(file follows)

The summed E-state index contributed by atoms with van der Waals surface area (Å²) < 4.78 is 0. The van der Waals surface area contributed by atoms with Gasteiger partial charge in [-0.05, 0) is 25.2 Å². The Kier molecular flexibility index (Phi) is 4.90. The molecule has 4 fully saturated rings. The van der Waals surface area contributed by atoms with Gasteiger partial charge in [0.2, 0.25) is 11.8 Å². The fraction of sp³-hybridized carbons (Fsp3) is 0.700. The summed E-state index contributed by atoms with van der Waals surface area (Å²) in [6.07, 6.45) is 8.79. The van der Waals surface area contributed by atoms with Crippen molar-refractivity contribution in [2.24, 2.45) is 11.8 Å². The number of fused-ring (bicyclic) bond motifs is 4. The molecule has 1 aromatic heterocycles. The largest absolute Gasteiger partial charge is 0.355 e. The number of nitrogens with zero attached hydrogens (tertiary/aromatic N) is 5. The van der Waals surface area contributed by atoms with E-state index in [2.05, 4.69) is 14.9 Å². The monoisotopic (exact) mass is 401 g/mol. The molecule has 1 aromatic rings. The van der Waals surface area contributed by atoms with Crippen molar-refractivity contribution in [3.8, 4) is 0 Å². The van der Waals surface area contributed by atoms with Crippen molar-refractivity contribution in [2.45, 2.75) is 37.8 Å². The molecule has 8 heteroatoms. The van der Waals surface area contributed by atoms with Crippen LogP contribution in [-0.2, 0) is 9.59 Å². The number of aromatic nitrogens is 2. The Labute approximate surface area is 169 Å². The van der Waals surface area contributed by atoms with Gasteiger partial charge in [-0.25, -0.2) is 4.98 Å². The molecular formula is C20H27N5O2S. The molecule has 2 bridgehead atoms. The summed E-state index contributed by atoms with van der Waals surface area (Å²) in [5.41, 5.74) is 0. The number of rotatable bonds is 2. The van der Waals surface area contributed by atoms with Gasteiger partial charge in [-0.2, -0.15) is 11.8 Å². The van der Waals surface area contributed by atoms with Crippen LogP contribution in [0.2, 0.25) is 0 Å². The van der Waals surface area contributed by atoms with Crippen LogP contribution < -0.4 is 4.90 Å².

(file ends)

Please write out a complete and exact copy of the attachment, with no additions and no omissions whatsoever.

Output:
The summed E-state index contributed by atoms with van der Waals surface area (Å²) < 4.78 is 0. The van der Waals surface area contributed by atoms with Gasteiger partial charge in [-0.05, 0) is 25.2 Å². The Kier molecular flexibility index (Phi) is 4.90. The molecule has 4 fully saturated rings. The van der Waals surface area contributed by atoms with Gasteiger partial charge in [0.2, 0.25) is 11.8 Å². The fraction of sp³-hybridized carbons (Fsp3) is 0.700. The summed E-state index contributed by atoms with van der Waals surface area (Å²) in [6.07, 6.45) is 8.79. The van der Waals surface area contributed by atoms with Crippen molar-refractivity contribution in [2.24, 2.45) is 11.8 Å². The number of fused-ring (bicyclic) bond motifs is 4. The molecule has 1 aromatic heterocycles. The largest absolute Gasteiger partial charge is 0.355 e. The number of nitrogens with zero attached hydrogens (tertiary/aromatic N) is 5. The van der Waals surface area contributed by atoms with E-state index in [2.05, 4.69) is 14.9 Å². The monoisotopic (exact) mass is 401 g/mol. The molecule has 1 aromatic rings. The van der Waals surface area contributed by atoms with Crippen molar-refractivity contribution in [3.8, 4) is 0 Å². The van der Waals surface area contributed by atoms with Crippen molar-refractivity contribution in [2.45, 2.75) is 37.8 Å². The molecule has 8 heteroatoms. The van der Waals surface area contributed by atoms with Crippen LogP contribution in [-0.2, 0) is 9.59 Å². The number of aromatic nitrogens is 2. The Labute approximate surface area is 169 Å². The van der Waals surface area contributed by atoms with Gasteiger partial charge in [-0.25, -0.2) is 4.98 Å². The molecular formula is C20H27N5O2S. The molecule has 2 bridgehead atoms. The summed E-state index contributed by atoms with van der Waals surface area (Å²) in [5.41, 5.74) is 0. The number of rotatable bonds is 2. The van der Waals surface area contributed by atoms with Gasteiger partial charge in [-0.2, -0.15) is 11.8 Å². The van der Waals surface area contributed by atoms with Crippen LogP contribution in [0.2, 0.25) is 0 Å². The van der Waals surface area contributed by atoms with Crippen LogP contribution < -0.4 is 4.90 Å².